Tuesday, February 22, 2011


I've been listening to a lot of 90's US indie over the past couple of weeks, more specifically Sebadoh and it's weird, In that time Egypt's own Dr Evil has stepped down and the ever stylish and entertaining king of Libya also appears to be on his way out. A butterfly flaps it's wings in London...

Who knew the true awesome power of Lou Barlow's lo-fi love-torn cries?

Work commute soundtrack aside I managed to indulge in a very interesting compare and contrast experiment last week.

I took it upon myself to answer that age-old question:

Who would win in a fight between Noah Howard's 'The Black Ark' and the soundtrack to Willy Wonka and The Chocolate Factory? Okay so in the end it turned into more of a Pepsi challenge than a no-holds barred Ultimate FightingTM cage-fight kind of fight but either way the results were interesting.

Ladies and gentlemen in the blue corner all the way from New Orleans, the dark destroyer, free-jazz heavy weight Noah Howard's 'Black Ark'! And in the red corner weighing in at approximately 120grams the soundtrack to Gene Wilder's magnum opus 'Willy Wonka and the Chocolate Factory'.

Obviously it would have been tough for me to judge this one myself, I have a lot of emotional baggage attached to both records which would make it impossible to be an impartial judge of the proceedings. This is why I have employed the help of Ren mystery kid and all round awesome midget person...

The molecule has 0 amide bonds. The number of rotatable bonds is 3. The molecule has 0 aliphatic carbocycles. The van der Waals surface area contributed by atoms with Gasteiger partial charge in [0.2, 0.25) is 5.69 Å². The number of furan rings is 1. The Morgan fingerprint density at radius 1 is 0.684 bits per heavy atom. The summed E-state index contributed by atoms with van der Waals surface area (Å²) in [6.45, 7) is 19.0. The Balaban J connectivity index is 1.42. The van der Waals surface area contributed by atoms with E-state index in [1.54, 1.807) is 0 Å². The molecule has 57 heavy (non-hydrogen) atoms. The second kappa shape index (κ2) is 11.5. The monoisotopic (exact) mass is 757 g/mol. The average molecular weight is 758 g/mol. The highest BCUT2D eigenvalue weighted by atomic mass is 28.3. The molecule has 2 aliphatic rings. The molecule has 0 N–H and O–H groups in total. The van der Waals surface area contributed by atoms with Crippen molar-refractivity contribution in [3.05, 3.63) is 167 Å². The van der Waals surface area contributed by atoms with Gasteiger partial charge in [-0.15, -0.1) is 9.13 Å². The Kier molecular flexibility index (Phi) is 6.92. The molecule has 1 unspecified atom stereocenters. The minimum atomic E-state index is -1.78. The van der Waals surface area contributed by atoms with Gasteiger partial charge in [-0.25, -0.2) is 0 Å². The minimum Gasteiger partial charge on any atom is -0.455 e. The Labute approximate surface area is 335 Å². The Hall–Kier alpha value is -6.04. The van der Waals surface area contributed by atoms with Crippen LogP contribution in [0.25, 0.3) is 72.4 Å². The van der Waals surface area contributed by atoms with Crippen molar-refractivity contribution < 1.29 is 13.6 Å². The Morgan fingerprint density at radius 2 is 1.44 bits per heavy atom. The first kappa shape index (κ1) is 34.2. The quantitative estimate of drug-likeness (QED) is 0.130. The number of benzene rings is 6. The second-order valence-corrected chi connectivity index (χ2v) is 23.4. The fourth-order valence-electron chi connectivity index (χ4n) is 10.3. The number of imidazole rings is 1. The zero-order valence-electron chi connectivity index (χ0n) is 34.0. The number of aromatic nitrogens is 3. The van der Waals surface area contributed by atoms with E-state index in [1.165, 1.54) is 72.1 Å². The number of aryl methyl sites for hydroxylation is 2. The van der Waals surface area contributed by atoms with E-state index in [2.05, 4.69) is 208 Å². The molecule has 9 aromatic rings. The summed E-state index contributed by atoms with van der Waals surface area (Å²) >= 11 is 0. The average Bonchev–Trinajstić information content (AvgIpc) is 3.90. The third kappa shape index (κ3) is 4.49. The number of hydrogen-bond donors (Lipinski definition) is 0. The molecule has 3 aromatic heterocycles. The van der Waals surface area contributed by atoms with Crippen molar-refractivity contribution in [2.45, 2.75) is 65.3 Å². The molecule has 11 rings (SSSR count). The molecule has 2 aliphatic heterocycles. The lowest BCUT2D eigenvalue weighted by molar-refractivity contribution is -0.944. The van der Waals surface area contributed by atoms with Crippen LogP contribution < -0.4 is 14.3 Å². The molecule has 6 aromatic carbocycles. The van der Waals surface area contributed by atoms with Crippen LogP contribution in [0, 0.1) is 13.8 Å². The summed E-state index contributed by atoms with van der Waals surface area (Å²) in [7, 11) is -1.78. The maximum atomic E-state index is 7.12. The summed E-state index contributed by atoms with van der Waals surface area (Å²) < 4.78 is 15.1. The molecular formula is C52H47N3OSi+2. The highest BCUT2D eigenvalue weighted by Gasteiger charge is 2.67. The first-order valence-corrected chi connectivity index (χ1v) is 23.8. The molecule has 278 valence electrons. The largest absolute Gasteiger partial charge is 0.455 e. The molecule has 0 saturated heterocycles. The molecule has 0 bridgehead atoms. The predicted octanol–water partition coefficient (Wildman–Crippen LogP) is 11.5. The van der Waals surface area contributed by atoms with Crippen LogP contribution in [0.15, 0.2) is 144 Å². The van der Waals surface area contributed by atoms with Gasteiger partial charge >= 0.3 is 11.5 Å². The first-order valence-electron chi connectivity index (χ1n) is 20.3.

So. 'Black Ark' starts out okay. We like the drums. Then the skronking starts and our resident judge looks a little perturbed. He manages to sit through the first side without breaking into tears but about two minutes into 'Mount Fuji' the first track on side 2 he starts to panic. At first it sounds like he's trying to sing along but in no time at all his wailing is evident. I manage to settle him down sufficiently to sit through the rest of the album but as 'Queen Anne' comes to a close it's not looking like a good night in the ring for free-jazz.

As a side I bought this from The Sound Library in New York. The Sound Library has now closed.

'Willy Wonka' crackles to life and straight away I can tell he thinks this is in a different league. Is it the instrumentation, the candy-coated lyrics or Gene Wilders creepy but caring voice? All I know is he likes this. 'Pure Imagination' flows into 'The Candy Man', then 'Cheer Up Charlie' and straight into 'I Got a Golden Ticket'. Punch after punch it flows like a greatest hits album. In fact it's only the 'Oompa Loompa' songs and interludes that stop this from being a stone cold hit for the judge.

As it is every time they start he has a face of fear, a look of confusion and this is understandable. There was always something wrong about the Oompa Loompas. They were a bit 'rapey', Funny haired orange-faced fuck monsters, dressed like painter and decorators in an attempt to distract you from their true modus operandi - Oompa Loompa's don't want to put up your flock wallpaper, they want to set fire to you and eat you.

Despite this there is a clear winner and it's sadly it's not Noah Howard.

Admittedly unsurprising results correlated and published I can now go back to wondering about the true power of 90's American indie rock. Could Sebadoh really be used as a sonic weapon in the global war against oppression? Could we explore Mars if we were able to successfully harness the power used in the recording of 'Bubble and Scrape'? I just wish I hadn't played Yo La Tengo on the way to work as that may or may not have caused a catastrophic earthquake in New Zealand.

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